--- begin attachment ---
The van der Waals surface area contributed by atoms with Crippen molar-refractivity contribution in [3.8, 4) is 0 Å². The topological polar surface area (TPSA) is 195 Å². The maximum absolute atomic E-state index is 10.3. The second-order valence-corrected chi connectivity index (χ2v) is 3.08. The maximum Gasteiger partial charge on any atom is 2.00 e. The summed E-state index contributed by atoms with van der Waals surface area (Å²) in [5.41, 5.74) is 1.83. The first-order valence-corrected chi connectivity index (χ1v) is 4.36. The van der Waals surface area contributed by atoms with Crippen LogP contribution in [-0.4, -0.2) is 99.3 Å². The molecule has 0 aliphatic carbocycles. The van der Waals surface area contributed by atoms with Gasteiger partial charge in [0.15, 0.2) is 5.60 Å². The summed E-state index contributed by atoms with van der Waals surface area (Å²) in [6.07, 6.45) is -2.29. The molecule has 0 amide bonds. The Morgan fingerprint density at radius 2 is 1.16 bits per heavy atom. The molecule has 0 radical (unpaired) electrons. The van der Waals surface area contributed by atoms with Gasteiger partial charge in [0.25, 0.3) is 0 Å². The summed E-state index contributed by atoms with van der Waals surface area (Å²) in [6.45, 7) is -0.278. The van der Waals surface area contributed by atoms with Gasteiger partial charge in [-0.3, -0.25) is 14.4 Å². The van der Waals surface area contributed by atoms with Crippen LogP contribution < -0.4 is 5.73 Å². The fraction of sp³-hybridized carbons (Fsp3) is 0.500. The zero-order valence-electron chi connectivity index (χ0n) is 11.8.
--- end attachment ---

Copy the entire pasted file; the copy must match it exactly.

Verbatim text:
The van der Waals surface area contributed by atoms with Crippen molar-refractivity contribution in [3.8, 4) is 0 Å². The topological polar surface area (TPSA) is 195 Å². The maximum absolute atomic E-state index is 10.3. The second-order valence-corrected chi connectivity index (χ2v) is 3.08. The maximum Gasteiger partial charge on any atom is 2.00 e. The summed E-state index contributed by atoms with van der Waals surface area (Å²) in [5.41, 5.74) is 1.83. The first-order valence-corrected chi connectivity index (χ1v) is 4.36. The van der Waals surface area contributed by atoms with Crippen LogP contribution in [-0.4, -0.2) is 99.3 Å². The molecule has 0 aliphatic carbocycles. The van der Waals surface area contributed by atoms with Gasteiger partial charge in [0.15, 0.2) is 5.60 Å². The summed E-state index contributed by atoms with van der Waals surface area (Å²) in [6.07, 6.45) is -2.29. The molecule has 0 amide bonds. The Morgan fingerprint density at radius 2 is 1.16 bits per heavy atom. The molecule has 0 radical (unpaired) electrons. The van der Waals surface area contributed by atoms with Gasteiger partial charge in [0.25, 0.3) is 0 Å². The summed E-state index contributed by atoms with van der Waals surface area (Å²) in [6.45, 7) is -0.278. The van der Waals surface area contributed by atoms with Gasteiger partial charge in [-0.3, -0.25) is 14.4 Å². The van der Waals surface area contributed by atoms with Crippen LogP contribution < -0.4 is 5.73 Å². The fraction of sp³-hybridized carbons (Fsp3) is 0.500. The zero-order valence-electron chi connectivity index (χ0n) is 11.8.